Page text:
E&T discovers how educational charity FIRST is using Lego to inspire the next generation to follow a career path into science and technology.
How do you get children interested in science and technology? By making it fun and interesting. There can be no doubt that learning to build robots can be educational and fun, and one company has cornered the market.
Who would have thought that Lego would still have such wide appeal in the age of the computer game? The company is now leading a robot revolution in children as young as six with Mindstorms.
It all started when Lego first put an electric motor in its train sets in 1966. However, users had to wait until 1982 before the Technic series was launched, which finally gained computer control in 1985.
The first retail version of Lego Mindstorms was released in 1998 and was marketed as the Robotics Invention System (RIS) with the current version released in 2006 as Lego Mindstorms NXT.
The kit consists of 519 Technic pieces, three servo motors, four sensors (ultrasonic, sound, touch and light), seven wires, a USB cable, and the NXT brick. It also includes NXT-G, a graphical programming environment that enables the creation and downloading of programs to the NXT, which is the 'brain' of a Mindstorms robot. The graphical user interface (GUI) uses National Instruments' LabVIEW as an engine.
Lego is continuing to evolve the product with the latest addition being an RFID sensor that will allow users to protect their programs, so they can only be started with an individual key transponder. Alternative programs can also be run using different transponders.
The company is also encouraging people to make videos of their Mindstorms creations, with no limits on the amount of NXT sensors, motors, NXT programmable bricks, HiTechnic sensors, Codatex RFID sensors, or Bluetooth communication you can use on the robot starring in the video.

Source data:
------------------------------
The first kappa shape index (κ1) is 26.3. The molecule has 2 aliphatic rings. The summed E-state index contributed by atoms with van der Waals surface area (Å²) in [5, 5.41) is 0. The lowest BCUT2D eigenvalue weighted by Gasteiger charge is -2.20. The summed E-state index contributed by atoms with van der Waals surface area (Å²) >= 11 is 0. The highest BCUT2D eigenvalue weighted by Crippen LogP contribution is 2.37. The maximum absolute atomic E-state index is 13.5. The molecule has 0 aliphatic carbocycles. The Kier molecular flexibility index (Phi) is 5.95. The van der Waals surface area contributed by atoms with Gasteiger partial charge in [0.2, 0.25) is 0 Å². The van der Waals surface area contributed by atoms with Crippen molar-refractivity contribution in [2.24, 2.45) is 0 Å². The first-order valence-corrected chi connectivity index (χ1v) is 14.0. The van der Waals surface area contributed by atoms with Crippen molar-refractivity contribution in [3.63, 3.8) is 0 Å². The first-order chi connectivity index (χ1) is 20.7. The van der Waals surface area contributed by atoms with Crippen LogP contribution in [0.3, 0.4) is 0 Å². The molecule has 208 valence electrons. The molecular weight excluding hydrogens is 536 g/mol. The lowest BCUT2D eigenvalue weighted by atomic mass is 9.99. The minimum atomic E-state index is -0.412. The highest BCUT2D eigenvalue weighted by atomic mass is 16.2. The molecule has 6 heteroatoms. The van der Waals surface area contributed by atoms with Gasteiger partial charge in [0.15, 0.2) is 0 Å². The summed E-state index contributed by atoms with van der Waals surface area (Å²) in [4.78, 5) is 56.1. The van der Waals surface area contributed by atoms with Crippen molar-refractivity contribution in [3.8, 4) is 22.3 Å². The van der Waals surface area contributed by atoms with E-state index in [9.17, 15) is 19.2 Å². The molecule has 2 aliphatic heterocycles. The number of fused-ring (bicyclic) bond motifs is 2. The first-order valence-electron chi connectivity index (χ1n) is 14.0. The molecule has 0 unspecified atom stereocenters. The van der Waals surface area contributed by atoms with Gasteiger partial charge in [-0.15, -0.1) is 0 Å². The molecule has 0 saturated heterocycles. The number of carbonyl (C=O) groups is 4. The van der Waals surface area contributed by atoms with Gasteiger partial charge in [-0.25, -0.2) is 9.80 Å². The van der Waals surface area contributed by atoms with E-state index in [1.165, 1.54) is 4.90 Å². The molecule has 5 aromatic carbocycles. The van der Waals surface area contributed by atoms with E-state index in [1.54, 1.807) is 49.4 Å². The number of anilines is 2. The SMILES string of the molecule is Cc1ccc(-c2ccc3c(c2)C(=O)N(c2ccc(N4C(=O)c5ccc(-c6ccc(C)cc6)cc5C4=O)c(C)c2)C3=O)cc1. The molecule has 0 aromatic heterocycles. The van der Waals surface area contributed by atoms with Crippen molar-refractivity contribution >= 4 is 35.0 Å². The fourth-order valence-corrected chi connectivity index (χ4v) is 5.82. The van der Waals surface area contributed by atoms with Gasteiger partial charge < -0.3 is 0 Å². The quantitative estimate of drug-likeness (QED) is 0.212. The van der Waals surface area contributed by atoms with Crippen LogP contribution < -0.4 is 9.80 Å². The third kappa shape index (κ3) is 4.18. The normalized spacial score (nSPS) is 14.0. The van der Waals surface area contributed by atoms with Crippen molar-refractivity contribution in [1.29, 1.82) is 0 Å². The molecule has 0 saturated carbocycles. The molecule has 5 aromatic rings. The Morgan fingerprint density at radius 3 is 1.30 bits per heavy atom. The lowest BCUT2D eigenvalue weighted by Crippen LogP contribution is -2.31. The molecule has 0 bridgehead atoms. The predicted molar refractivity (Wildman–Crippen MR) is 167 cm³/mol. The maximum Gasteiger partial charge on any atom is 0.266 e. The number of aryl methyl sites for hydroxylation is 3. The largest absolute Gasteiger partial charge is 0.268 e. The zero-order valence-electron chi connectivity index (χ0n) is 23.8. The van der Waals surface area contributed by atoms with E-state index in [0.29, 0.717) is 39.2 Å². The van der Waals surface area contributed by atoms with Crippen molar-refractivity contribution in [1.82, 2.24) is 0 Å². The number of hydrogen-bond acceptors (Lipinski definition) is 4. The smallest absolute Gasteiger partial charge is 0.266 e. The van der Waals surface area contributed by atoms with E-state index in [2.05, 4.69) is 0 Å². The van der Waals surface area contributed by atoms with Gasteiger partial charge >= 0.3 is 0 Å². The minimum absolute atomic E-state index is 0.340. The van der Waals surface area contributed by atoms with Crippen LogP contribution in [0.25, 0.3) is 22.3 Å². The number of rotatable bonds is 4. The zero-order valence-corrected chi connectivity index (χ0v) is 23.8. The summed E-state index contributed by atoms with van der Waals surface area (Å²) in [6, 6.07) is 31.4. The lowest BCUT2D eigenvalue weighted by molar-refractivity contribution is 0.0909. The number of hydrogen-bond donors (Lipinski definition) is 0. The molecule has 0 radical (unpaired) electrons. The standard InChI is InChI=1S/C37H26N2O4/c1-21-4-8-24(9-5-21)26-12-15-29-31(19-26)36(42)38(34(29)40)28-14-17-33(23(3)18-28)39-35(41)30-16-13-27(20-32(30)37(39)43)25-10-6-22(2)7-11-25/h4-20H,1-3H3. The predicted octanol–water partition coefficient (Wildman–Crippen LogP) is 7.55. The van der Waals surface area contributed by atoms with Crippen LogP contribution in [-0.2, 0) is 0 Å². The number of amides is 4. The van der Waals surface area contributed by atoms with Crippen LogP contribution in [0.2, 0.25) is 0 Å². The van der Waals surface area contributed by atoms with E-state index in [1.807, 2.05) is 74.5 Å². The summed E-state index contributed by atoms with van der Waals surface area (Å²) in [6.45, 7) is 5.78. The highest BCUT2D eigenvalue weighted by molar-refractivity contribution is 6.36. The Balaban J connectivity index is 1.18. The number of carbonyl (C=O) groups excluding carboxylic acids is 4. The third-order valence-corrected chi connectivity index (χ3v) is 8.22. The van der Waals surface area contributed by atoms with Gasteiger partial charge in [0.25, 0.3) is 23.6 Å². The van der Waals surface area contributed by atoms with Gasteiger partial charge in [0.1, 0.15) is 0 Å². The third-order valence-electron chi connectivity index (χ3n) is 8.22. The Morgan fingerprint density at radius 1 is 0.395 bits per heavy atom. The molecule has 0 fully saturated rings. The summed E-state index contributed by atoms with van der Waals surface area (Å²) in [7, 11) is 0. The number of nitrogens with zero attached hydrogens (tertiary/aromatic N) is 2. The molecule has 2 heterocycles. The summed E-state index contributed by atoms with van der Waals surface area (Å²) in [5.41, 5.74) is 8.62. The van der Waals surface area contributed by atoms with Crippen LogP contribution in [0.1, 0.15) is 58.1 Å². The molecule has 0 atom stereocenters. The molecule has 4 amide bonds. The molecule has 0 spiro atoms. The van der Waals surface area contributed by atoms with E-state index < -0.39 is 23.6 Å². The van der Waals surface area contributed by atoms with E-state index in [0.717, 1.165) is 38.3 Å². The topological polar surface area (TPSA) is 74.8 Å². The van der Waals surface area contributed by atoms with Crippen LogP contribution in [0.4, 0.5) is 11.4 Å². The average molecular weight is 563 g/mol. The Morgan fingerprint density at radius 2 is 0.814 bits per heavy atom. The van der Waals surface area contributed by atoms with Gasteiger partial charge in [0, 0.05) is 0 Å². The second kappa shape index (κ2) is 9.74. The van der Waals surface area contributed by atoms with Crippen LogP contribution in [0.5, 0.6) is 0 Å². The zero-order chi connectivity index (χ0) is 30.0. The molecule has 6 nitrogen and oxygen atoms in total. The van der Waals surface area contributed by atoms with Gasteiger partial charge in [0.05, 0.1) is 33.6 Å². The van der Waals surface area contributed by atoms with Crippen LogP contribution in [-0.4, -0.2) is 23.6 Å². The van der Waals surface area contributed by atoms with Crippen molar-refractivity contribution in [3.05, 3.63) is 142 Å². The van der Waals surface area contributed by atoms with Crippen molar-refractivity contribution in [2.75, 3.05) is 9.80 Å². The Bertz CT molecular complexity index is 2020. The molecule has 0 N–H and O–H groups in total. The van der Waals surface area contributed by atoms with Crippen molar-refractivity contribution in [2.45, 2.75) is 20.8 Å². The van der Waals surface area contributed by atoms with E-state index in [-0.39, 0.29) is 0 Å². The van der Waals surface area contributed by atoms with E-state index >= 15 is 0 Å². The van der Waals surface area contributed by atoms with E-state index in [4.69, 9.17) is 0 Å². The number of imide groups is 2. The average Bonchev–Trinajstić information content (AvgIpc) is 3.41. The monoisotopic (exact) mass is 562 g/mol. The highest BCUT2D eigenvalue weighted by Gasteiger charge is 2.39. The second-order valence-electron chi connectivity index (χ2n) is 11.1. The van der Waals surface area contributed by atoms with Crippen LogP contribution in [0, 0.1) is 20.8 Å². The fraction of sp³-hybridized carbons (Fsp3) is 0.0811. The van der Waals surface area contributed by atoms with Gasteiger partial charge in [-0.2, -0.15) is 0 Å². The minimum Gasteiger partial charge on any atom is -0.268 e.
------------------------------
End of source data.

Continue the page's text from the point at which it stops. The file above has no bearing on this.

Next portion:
First thirst for inspiration
One of the highlights of the success of Lego has been its adoption by charities such as FIRST (For Inspiration and Recognition of Science and Technology), which was founded in 1989 to inspire young people's interest and participation in science and technology.
Dean Kamen, inventor and entrepreneur, founded the not-for-profit public charity which designs accessible, innovative programs that motivate young people to pursue education and career opportunities in science, technology, engineering and maths, while building self-confidence, knowledge and life skills.
The charity runs a number of programmes which started with the Junior FIRST Lego League for six to nine-year-olds and the FIRST Lego League for nine to 14-year-olds. For secondary school students, there are the FIRST Tech Challenge and FIRST Robotics Competition.
The FIRST programme attracts big sponsors such as Rockwell Automation, National Instruments, Vestas, 3M and, of course, Lego and also looks at some big issues. These include the theme climate connections - building a global game plan in 2008, where participants were invited to discover the links between science, people, resources and communities and unearth how we learn about past climates and delve into current and future climatic conditions.
This year's theme is transforming transportation. The charity states that the key to the 2009 'Smart Move' Challenge is accessing people, places, goods and services in the safest, most efficient way possible.